Do you find yourself asking this question? Maybe is starts with a little discomfort in an area, say around one of your shoulder blades? You find yourself moving the scapula around, trying to see if it is just a kink. Maybe you take a little Ibuprofen, or rub some pain relief cream into it? No matter what you do, the pain seems to increase as the days or weeks go by, and nothing you do seems to affect it at all.
Some people go see their doctor. Some people get referred to other specialists. In more cases than not, I have had clients tell me their specialist(s) are talking about cortisone injections, or exploratory surgeries. People who are experiencing this type of pain are usually trying to figure out what they are doing to cause the pain in the first place, so they can avoid it in the future. The general consensus from clients are things like, “I must have slept on it wrong last night.”, or, “My mattress is old and probably needs to be replaced.” Is your mattress really that old? Is it too hard? Too soft? Who knows? Researching new mattresses online, you will find that it can take your body 2-8 weeks to adjust to a new one, and a lot of people have experienced discomfort, or more pain, during that time.
We like to look deeper into what you do throughout your days, weeks, and years. How do you relax? What kind of work do you do? How many hours per day are you in a particular posture? If you are not stretching, and/or exercising, in ways that help maintain muscle balance, you can be experiencing muscle imbalance, which causes varying levels of pain after some time. What does this mean? Was the cause of your excruciating pain in your shoulder blade really your mattress, or was it the final straw that broke the proverbial camel’s back?
We are not doctors, so we cannot diagnose your problems. We have had great results using massage techniques to free up muscle adhesions (knots), and when coupled with the client doing stretches we show them, and modifying their workouts like we advise them, they do see results. Now, these results take time, but the length of time depends on each client, and their particular issue(s). Following, you will see some pictures that show a typical person maintaining a posture that will cause them pain in the future, if they are not already in pain. The postural problems you may be unconsciously maintaining may seem innocuous to you, but as time goes by, they can cause serious pain. The following images show some of these postures that you may not be aware you are holding yourself in.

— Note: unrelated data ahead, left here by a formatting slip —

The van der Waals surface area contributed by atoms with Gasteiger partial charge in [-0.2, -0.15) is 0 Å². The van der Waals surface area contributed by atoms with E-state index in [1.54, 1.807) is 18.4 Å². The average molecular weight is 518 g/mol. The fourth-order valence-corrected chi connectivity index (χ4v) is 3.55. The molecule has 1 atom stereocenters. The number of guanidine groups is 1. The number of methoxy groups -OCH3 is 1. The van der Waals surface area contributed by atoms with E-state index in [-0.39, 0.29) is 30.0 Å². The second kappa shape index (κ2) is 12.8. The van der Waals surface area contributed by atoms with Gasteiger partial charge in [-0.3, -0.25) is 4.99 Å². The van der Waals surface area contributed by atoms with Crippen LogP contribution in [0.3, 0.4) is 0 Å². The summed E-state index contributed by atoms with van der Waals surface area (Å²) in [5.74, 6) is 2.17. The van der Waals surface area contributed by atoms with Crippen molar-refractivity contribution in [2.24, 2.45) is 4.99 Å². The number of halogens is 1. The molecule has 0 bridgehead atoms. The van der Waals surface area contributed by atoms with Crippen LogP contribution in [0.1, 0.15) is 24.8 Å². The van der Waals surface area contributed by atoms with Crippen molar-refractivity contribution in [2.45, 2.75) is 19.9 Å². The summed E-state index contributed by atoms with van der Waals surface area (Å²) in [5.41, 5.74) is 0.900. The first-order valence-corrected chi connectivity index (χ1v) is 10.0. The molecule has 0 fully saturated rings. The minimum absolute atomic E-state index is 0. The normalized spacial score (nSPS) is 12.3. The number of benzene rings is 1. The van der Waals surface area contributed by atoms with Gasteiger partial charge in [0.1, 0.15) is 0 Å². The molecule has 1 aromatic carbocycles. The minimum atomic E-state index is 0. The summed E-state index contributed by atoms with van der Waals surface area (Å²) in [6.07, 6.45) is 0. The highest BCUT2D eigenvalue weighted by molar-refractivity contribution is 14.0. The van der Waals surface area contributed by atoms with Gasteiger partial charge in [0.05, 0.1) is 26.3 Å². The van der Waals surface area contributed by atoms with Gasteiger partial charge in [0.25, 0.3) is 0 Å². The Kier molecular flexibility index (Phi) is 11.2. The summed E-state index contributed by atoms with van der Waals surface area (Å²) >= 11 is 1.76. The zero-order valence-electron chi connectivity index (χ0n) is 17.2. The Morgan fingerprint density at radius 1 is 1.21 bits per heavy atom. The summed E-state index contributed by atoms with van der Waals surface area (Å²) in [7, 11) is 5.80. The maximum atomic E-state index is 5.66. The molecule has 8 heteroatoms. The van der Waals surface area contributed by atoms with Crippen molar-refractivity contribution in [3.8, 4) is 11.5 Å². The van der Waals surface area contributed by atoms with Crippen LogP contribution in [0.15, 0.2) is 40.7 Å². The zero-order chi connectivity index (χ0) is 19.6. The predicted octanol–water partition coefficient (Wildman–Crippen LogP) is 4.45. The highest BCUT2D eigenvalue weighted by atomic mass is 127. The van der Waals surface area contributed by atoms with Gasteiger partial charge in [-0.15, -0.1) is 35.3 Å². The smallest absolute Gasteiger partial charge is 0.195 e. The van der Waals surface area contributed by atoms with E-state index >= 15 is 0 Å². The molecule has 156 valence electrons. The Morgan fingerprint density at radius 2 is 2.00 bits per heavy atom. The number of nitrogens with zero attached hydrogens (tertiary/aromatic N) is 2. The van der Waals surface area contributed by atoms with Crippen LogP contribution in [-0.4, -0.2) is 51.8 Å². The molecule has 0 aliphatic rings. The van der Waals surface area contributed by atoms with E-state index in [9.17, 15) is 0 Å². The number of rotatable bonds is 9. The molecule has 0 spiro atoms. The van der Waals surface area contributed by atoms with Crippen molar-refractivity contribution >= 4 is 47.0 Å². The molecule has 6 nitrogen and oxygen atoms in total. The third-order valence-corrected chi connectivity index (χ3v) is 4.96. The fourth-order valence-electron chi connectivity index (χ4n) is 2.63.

Picture to the left shows a typical posture you see people sitting in while they read their phone screens, books, etc. Note how the shoulders are forward, and the upper back is hunched over, while the head is rotated and the person is looking almost straight down.
This image shows a scene from a restaurant, that is quite common these days. Please note how the upper body is hunching forward over the table, the shoulders are in a forward position, and one or more of the shoulders are also elevated. (These positions can cause pain all around the shoulder blades, in the traps, neck, and even up into the head.) The woman has her legs crossed, which can cause issues in the hips if she maintains that position for hours out of her day. The gentleman’s legs are splaying outward, which causes the glutes and piriformis muscles to shorten over time if he maintains that position a lot. The same thing can occur if you sleep on your back, and allow your feet to fall to the lateral (outside) of your body. (These positions can cause low back pain, hip pain, and even sciatica.)
This image shows a typical console gamer laying on a couch while playing. You can also imagine someone reading a book in this manner. Again, the shoulders and upper body are hunching forward, the head is neck is pushing forward, and the legs are in positions which can allow the muscles to shorten up.
This image shows a typical person driving their vehicle. If you maintain this kind of posture for eight (8) or more hours a day, you will have pain in the shoulders, upper back, and possibly neck and head as well. If you knees are higher than your hips while sitting for long times like this, it has been known to cause circulation problems, and it allows your hip flexors to shorten up, which can cause you low back pain.
What can you do about this you ask? We, as a society, need to get up and move more. Are you one of those people who never stops to sit, or is always on the go? Guess what, if you are experiencing pain like we are discussing here, you are maintaining a postural problem throughout your day in most cases. Are you wearing high heels all day? Are your workouts really targeting the muscles in a way that keeps your body in balance? We can ask all kinds of questions to help you figure out what might be the root causes to your pain, assuming the pain is muscular, and not something that requires surgery, such as a bone spur shredding tendons when you move a joint.
Do you need to do a full yoga class every day to combat this pain? While that is not a terrible idea, a full yoga class is not usually required. We have stretches you can do throughout your day, even at work, or on the go, that can help with this pain. They work better when you are actively trying to maintain better posture. We will be posting videos, or at least posting links to videos, of some of the typical stretches and what area of pain they can help you with soon.
Photo used as the featured image for this post by MILKOVÍ.